In a victory for California’s public higher education students, the University of California Board of Regents has delayed a vote to increase UC tuition by $342 for the 2018-19 academic school year. The delay of tuition is an important victory for lower-income students in the UC system. However, the threat of future tuition increases is destined to materialize unless the state legislature takes action to prioritize the state’s higher education.
When the University of California was first formed in 1868, it was created with the promise that “tuition shall be free to all residents of the State.” For nearly 100 years, this model was sustained; California residents were able to thrive as students in one of the most prestigious public university systems in the world without paying tuition, save for minor non-instruction related fees that didn’t exceed $25 a year in the 1920s. In 1960, The California State Department of Education, in collaboration with the UC Board of Regents, released “A Master Plan for Higher Education” for 1960-1975, which “reaffirm(ed) the long established principle that state colleges and the University of California shall be tuition free to residents of the state.”
In 1966 Ronald Reagan assumed office as governor of California and began aggressively pursuing cuts to funding for the UC, CSU and CCC (California Community College) systems. During his eight-year tenure as governor, Reagan vigorously opposed any rise to UC funding and cut the state’s allowance to the UCs by $11 million in 1971. In 1966, California spent approximately $20,000 per student. As UC funding initially dropped and enrollment continued to increase, the funding dropped down to below $18,000 per student in 1973, and the UCs were forced to abandon the century-old commitment to free attendance for California residents in 1975, requiring approximately $600 ($2,783 adjusted for inflation) annually.
By 1995, the UC’s budget was only 66 percent covered by the state, and as the universities expanded and added more students, UC annual tuition had risen to $4,139 ($6,779 adjusted for inflation). Correspondingly, state spending per UC student dropped slightly to approximately $17,000 per student.
The largest runaway between state funding and and students, however, actually began around the year 2000. From 2000 until 2012, state expenditures per student dropped from $23,000 down to approximately $12,000 per student. The LA Times reports that the general funds the state provided for the UCs during the 2016-17 academic year was only $7,560 per student. The explanation for this phenomenon is not that California has cut funding for the UCs in recent years; on the contrary, Governor Jerry Brown has vocally pushed a policy of modest increases to the UC budgets that are aimed at forcing the universities to make more efficient use of taxpayer funds.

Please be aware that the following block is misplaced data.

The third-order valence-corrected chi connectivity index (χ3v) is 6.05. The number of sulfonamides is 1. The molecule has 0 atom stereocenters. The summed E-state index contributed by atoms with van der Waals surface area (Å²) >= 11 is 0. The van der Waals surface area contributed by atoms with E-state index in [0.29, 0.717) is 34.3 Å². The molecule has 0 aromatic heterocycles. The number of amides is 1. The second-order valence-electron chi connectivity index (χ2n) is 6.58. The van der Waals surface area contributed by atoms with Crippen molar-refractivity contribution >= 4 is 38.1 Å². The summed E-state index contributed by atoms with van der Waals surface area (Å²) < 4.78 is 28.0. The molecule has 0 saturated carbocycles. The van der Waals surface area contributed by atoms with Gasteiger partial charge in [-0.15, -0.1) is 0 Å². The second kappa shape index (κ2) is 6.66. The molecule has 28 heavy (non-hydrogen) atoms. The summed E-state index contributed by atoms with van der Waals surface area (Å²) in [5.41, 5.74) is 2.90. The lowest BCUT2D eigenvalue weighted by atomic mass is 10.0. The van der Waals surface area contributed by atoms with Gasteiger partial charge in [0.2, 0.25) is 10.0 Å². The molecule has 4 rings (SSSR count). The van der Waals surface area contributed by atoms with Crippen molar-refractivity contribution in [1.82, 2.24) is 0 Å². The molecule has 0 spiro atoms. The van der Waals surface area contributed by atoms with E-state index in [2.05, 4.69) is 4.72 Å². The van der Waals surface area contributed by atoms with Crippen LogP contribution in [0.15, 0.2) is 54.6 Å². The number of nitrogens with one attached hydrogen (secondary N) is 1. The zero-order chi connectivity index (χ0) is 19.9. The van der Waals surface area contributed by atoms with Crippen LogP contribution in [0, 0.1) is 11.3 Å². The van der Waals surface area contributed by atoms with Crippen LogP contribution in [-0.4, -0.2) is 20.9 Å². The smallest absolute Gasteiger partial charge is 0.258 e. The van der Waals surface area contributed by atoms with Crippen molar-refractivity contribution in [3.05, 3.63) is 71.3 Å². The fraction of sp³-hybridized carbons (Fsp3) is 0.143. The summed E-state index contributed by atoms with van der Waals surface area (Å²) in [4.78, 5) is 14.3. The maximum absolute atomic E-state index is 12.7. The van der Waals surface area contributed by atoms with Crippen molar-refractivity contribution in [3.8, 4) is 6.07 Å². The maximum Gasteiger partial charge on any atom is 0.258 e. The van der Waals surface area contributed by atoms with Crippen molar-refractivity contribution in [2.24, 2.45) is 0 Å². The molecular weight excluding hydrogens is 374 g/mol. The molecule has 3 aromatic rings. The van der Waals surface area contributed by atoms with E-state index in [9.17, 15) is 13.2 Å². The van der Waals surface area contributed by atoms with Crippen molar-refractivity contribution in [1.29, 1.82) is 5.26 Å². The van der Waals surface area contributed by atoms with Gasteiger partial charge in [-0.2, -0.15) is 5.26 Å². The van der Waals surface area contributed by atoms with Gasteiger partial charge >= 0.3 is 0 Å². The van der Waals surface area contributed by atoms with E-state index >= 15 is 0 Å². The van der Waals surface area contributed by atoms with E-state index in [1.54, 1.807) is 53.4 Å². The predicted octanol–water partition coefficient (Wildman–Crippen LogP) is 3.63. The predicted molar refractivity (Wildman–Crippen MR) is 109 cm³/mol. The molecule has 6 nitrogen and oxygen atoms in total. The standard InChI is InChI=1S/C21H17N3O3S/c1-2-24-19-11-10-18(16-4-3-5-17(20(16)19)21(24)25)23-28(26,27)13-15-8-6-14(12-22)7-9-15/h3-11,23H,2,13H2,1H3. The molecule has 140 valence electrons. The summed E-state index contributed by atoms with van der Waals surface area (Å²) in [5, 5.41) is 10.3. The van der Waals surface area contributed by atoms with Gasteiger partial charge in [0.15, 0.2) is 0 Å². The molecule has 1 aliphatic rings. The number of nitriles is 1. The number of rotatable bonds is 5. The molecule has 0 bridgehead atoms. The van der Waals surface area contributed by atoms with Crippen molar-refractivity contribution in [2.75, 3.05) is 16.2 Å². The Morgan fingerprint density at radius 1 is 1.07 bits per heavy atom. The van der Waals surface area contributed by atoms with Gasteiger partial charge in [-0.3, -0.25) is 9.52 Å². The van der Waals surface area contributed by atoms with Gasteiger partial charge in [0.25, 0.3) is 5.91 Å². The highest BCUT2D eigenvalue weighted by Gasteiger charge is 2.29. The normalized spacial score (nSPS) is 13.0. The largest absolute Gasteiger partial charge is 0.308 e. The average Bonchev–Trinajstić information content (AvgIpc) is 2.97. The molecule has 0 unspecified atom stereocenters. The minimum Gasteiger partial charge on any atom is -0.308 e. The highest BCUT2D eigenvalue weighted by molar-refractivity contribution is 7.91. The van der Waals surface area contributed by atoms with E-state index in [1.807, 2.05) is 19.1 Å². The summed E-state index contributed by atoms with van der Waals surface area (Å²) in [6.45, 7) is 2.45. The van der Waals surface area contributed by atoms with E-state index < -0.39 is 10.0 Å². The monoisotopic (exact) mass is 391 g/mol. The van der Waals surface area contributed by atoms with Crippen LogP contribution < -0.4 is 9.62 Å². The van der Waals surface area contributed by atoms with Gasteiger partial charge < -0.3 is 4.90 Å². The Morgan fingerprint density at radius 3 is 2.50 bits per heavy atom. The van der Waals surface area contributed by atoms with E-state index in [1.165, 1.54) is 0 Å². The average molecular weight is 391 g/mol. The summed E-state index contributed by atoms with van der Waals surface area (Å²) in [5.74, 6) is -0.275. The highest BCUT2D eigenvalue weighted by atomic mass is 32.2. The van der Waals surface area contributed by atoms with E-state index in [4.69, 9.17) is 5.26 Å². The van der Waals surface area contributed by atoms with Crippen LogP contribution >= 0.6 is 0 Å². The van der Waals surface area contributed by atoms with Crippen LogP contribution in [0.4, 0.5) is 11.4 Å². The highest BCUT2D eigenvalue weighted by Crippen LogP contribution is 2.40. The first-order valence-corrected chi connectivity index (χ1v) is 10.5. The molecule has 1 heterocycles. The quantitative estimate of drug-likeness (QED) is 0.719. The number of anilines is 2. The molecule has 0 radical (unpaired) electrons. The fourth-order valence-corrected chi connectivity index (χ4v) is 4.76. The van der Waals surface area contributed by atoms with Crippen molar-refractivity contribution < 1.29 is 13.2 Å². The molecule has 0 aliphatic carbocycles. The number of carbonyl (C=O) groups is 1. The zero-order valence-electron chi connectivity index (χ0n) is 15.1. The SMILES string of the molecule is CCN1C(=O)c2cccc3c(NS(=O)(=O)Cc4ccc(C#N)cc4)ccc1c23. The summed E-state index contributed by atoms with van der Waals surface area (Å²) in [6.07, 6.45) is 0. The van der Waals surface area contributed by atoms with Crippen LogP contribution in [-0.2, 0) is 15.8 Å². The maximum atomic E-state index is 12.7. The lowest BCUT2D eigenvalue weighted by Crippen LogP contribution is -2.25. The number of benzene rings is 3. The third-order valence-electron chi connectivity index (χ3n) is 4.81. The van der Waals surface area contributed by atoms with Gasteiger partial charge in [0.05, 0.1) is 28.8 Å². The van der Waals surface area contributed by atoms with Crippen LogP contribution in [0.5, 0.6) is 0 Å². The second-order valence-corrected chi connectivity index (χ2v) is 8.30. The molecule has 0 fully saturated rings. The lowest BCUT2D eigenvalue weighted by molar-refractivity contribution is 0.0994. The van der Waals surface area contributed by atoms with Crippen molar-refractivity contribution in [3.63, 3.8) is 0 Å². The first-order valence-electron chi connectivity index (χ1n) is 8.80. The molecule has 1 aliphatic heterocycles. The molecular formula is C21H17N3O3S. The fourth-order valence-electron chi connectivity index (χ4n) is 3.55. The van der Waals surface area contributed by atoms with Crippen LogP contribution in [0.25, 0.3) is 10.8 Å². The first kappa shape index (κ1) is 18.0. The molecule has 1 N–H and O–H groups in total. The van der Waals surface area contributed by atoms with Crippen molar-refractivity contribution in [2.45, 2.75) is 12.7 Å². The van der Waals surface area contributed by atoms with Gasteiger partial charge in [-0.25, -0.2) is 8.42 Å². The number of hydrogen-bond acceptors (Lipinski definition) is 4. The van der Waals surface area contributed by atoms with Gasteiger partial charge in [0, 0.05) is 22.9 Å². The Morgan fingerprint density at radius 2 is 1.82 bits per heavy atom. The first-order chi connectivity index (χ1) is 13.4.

The declining funding per student is an effect of the universities taking on a significantly increased number of applicants with a very modest increase in state funds. According to the LA Times, currently less than 38 percent of the UC’s budget is currently covered by California public funding, meaning that over 62 percent of the UC’s costs are covered largely by tuition and student fees, which are currently set at $12,630. This current price of tuition, which does not include housing, nutrition, textbooks, access codes and other extraneous costs, is 21 percent of the state’s per capita income of $58,272.
Although the UC’s original vision of tuition-free education to all residents may be outdated given the increased demand for higher education in California, the current tuition prices have clearly become the main source of funding for the universities. Shifting the burden of payment upon the students is a fundamental betrayal of the University of California’s promise.
In just the past 18 years, the UC has experienced a hollowing of its proportional per-student funding from the state treasury. Unfortunately, this trend is unlikely to cease anytime soon; as the universities continue to expand, students will have to continue to pay a greater and greater share of the their budgets. The drastically rising tuition rates are placing incredible pressures on students: 62.5 percent of UCR’s undergraduate students have been identified as food insecure, and 57 percent of the student population are Pell Grant awardees, of which the average student’s adjusted family gross income is just $20,302. A raise of $342 in yearly tuition can make all the difference in a student’s ability to purchase sufficient food or basic items necessary to live a comfortable life.
The expansion of the universities is both important and necessary to the UC’s educational mission. Accompanying these trends however, the state of California has a duty to preserve the unparalleled quality of the system without jeopardizing its character. In the face of stagnating budgets, the UCs have done a tremendous job carrying forward as the most effective public university system in the world, but their status as icons of affordability has been left behind. Ultimately, the UCs either have to sacrifice quality or quantity if not given proper financial support. It is incumbent on Governor Brown and the State Legislature to take a bold step forward to provide for the UC, and bring students back to a time where the only obstacle holding one back from a superlative education was one’s academic record.